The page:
5. ^ "Past Presidents". Oxford University Conservative Association. Retrieved 11 March 2022.
  6. ^ LinkedIn
  7. ^ "Ford is selected in Chelmsford. Bennett withdraws from Saffron Walden. Latest candidate selection news". Conservative Home. Retrieved 2 June 2018.
  8. ^ "Labour seat goes blue as Middlesbrough South and East Cleveland elects Conservative Simon Clarke". The Northern Echo. 9 June 2017. Retrieved 9 June 2017.
  9. ^ "Simon Clarke MP". GOV.UK. Retrieved 29 May 2018.
  10. ^ Felicity Collinson (13 February 2018). "War of words over Teesside new trains snub: 'We're getting hand-me-downs' says one MP". Gazette Live. Retrieved 2 June 2018.
  11. ^ Mike Brown (23 July 2017). "Tory MP Simon Clarke has put the debate back on the agenda, but Middlesbrough Council says it's always working on solutions". Gazette Live. Retrieved 2 June 2018.
  12. ^ "Simon Clarke: The case for lifting the national bar on onshore wind". Conservative Home. Retrieved 2 June 2018.
  13. ^ Hirst, David; Bolton, Paul; Priestley, Sara. "Net zero in the UK" – via commonslibrary.parliament.uk.
  14. ^ "Go For Zero". The Climate Coalition.
  15. ^ "StackPath" (PDF). www.instituteforgovernment.org.uk.
  16. ^ "Re-Thinking Local: A Vision For The Future - Simon Clarke MP". local.gov.uk.
  17. ^ "Delivering Jobs and Growth". Simon Clarke MP.
  18. ^ "Mayor reiterates vow to return steelmaking to Teesside after £71 million Government support". North East Times.
  19. ^ "Teesside Airport: A New Beginning". Simon Clarke MP.
  20. ^ Mattha Busby (27 July 2019). "Nadine Dorries joins Department of Health and Social Care". The Guardian. Retrieved 27 July 2019.
  21. ^ "MP Simon Clarke resigns from government for personal reasons". BBC News. 8 September 2020. Retrieved 8 September 2020.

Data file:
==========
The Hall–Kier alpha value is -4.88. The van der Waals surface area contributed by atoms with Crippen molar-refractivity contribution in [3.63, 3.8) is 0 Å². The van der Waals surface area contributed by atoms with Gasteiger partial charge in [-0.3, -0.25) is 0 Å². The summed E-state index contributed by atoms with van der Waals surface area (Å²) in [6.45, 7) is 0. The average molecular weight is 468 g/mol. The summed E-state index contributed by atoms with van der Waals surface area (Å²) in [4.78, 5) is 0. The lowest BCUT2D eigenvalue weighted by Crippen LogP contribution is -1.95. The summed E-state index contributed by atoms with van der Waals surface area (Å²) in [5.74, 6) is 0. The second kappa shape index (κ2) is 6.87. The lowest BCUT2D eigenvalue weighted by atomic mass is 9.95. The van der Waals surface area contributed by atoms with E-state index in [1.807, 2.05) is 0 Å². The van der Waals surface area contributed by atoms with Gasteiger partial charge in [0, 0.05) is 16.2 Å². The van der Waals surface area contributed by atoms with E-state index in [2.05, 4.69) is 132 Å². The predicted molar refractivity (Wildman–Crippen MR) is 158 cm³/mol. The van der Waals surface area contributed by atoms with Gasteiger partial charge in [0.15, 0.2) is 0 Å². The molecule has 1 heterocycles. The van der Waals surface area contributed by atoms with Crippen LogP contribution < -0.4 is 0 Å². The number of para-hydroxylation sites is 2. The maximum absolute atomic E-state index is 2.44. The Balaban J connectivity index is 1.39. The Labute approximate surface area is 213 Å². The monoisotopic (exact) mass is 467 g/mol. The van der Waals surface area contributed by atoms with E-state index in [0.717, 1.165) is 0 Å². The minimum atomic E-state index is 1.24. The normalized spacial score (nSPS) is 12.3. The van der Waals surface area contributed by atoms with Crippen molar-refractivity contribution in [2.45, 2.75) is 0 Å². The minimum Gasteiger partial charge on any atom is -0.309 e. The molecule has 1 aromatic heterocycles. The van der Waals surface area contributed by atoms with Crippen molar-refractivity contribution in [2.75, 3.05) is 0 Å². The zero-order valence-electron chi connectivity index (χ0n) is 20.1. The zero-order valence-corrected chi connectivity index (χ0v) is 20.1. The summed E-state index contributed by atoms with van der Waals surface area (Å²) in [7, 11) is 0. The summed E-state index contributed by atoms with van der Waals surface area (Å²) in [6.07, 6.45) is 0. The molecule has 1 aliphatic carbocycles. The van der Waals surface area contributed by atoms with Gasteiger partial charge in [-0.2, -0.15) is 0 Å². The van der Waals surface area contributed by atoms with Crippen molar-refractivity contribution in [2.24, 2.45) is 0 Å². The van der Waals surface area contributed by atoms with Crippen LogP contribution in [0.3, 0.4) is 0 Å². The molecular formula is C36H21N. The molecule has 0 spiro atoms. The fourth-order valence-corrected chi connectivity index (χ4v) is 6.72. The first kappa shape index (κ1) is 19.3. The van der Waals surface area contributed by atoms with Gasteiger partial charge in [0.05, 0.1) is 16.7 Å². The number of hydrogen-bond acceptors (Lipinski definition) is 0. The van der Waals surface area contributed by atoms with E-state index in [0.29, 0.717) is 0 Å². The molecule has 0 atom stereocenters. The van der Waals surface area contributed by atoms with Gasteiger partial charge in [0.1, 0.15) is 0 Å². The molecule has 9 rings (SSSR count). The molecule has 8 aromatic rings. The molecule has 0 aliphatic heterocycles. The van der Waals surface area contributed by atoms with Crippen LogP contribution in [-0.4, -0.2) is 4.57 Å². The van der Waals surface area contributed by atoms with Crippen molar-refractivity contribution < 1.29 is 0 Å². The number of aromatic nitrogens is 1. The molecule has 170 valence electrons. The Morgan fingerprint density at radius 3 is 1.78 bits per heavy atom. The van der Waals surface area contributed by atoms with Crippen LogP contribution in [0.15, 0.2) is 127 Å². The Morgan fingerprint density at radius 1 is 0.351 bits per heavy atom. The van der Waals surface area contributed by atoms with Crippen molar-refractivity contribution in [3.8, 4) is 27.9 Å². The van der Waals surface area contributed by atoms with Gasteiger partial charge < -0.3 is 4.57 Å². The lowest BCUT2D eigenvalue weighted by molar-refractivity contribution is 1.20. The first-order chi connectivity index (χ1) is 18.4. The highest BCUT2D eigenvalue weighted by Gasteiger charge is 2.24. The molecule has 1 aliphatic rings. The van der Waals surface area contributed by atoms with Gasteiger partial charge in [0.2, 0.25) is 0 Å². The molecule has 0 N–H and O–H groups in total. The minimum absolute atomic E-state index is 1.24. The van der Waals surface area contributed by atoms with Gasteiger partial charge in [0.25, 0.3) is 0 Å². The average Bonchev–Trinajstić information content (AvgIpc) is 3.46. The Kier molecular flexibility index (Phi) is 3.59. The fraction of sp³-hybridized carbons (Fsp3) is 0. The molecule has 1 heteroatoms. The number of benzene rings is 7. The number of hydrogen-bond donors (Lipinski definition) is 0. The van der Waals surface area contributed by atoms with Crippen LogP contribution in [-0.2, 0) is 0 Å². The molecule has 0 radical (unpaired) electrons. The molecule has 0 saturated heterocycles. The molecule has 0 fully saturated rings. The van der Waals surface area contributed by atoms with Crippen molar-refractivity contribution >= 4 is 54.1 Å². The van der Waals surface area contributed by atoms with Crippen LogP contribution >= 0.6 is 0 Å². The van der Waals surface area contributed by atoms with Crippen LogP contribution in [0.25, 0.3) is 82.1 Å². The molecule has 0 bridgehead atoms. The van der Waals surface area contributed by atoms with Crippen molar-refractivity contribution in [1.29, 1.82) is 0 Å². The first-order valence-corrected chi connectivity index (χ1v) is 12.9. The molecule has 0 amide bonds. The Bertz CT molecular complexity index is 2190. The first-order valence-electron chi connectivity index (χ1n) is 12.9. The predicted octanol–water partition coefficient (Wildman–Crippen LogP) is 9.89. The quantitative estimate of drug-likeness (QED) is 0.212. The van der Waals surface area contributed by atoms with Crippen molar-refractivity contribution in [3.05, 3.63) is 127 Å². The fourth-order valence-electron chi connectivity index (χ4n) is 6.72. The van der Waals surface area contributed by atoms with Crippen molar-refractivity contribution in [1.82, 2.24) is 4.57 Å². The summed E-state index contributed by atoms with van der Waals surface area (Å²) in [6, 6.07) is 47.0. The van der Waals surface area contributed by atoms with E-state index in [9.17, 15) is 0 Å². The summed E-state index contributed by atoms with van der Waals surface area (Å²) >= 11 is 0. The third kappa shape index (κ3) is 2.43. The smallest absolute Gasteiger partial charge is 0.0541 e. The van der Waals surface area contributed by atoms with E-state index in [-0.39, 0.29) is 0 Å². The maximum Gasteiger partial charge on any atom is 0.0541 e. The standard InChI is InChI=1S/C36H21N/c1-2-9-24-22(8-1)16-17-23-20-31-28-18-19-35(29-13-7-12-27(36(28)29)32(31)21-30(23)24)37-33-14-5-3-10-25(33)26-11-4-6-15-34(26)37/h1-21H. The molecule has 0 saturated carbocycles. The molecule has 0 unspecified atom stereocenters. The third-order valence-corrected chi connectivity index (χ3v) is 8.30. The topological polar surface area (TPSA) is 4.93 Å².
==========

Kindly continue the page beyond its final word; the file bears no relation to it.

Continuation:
22. ^ UK Prime Minister [@10DowningStreet] (15 September 2021). "Simon Clarke MP @SimonClarkeMP has been appointed Chief Secretary to the Treasury @HMTreasury He will attend Cabinet. #Reshuffle" (Tweet). Retrieved 18 September 2021 – via Twitter.
  23. ^ "Co-Chairmen - Political Advisory Board - Supporters". Leave Means Leave. Retrieved 14 February 2018.
  24. ^ "North-East MPs react to Boris Johnson's Brexit deal". The Northern Echo. 1 January 1970. Retrieved 17 October 2019.
  25. ^ "North-East MPs react to Theresa May departure - with one backing Boris Johnson to be PM". The Northern Echo. Retrieved 17 October 2019.
  26. ^ "Tory MP delivers damning verdict on Theresa May's Brexit withdrawal". The Northern Echo. Retrieved 17 October 2019.
  27. ^ Johnson, Ian (9 June 2017). "Simon Clarke: The 6ft 7ins new Tory MP who loves George Boateng". TeessideLive. Retrieved 7 December 2020.
  28. ^ "Treasury minister skips pre-budget photo citing agoraphobia". The Guardian. 27 October 2021. Retrieved 27 October 2021.
  29. ^ "ORDERS APPROVED AND BUSINESS TRANSACTED AT THE PRIVY COUNCIL HELD BY THE QUEEN AT BALMORAL ON 20TH SEPTEMBER 2021" (PDF). Privy Council Office. Retrieved 23 November 2021.